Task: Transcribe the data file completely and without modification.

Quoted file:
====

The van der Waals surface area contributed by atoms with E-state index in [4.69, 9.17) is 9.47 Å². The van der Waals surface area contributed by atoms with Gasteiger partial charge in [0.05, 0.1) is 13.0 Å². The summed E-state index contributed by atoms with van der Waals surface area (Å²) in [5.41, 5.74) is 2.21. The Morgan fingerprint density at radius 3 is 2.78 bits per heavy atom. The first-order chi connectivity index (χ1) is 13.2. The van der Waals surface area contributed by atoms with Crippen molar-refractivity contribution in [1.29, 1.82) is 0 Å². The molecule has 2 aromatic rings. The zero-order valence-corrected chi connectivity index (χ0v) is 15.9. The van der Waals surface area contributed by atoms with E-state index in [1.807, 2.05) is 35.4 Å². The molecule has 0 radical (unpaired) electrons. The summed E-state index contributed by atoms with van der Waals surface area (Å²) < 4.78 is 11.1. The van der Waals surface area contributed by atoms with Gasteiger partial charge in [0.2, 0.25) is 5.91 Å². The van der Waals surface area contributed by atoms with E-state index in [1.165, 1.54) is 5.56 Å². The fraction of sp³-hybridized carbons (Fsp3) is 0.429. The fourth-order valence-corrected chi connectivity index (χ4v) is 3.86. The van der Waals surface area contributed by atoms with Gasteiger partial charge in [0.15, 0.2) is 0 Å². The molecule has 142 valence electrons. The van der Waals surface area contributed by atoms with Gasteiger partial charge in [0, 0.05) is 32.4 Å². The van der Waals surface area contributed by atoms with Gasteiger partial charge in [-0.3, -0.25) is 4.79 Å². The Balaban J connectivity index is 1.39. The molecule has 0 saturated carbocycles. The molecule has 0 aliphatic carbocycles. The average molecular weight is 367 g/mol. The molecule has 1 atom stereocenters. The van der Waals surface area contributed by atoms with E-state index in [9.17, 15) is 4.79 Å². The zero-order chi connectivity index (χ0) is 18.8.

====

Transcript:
The van der Waals surface area contributed by atoms with E-state index in [4.69, 9.17) is 9.47 Å². The van der Waals surface area contributed by atoms with Gasteiger partial charge in [0.05, 0.1) is 13.0 Å². The summed E-state index contributed by atoms with van der Waals surface area (Å²) in [5.41, 5.74) is 2.21. The Morgan fingerprint density at radius 3 is 2.78 bits per heavy atom. The first-order chi connectivity index (χ1) is 13.2. The van der Waals surface area contributed by atoms with Crippen molar-refractivity contribution in [1.29, 1.82) is 0 Å². The molecule has 2 aromatic rings. The zero-order valence-corrected chi connectivity index (χ0v) is 15.9. The van der Waals surface area contributed by atoms with E-state index in [1.807, 2.05) is 35.4 Å². The molecule has 0 radical (unpaired) electrons. The summed E-state index contributed by atoms with van der Waals surface area (Å²) < 4.78 is 11.1. The van der Waals surface area contributed by atoms with Gasteiger partial charge in [0.2, 0.25) is 5.91 Å². The van der Waals surface area contributed by atoms with E-state index in [1.165, 1.54) is 5.56 Å². The fraction of sp³-hybridized carbons (Fsp3) is 0.429. The fourth-order valence-corrected chi connectivity index (χ4v) is 3.86. The van der Waals surface area contributed by atoms with Gasteiger partial charge in [0.15, 0.2) is 0 Å². The molecule has 142 valence electrons. The van der Waals surface area contributed by atoms with Gasteiger partial charge in [0, 0.05) is 32.4 Å². The van der Waals surface area contributed by atoms with Gasteiger partial charge in [-0.3, -0.25) is 4.79 Å². The Balaban J connectivity index is 1.39. The molecule has 0 saturated carbocycles. The molecule has 0 aliphatic carbocycles. The average molecular weight is 367 g/mol. The molecule has 1 atom stereocenters. The van der Waals surface area contributed by atoms with E-state index in [9.17, 15) is 4.79 Å². The zero-order chi connectivity index (χ0) is 18.8.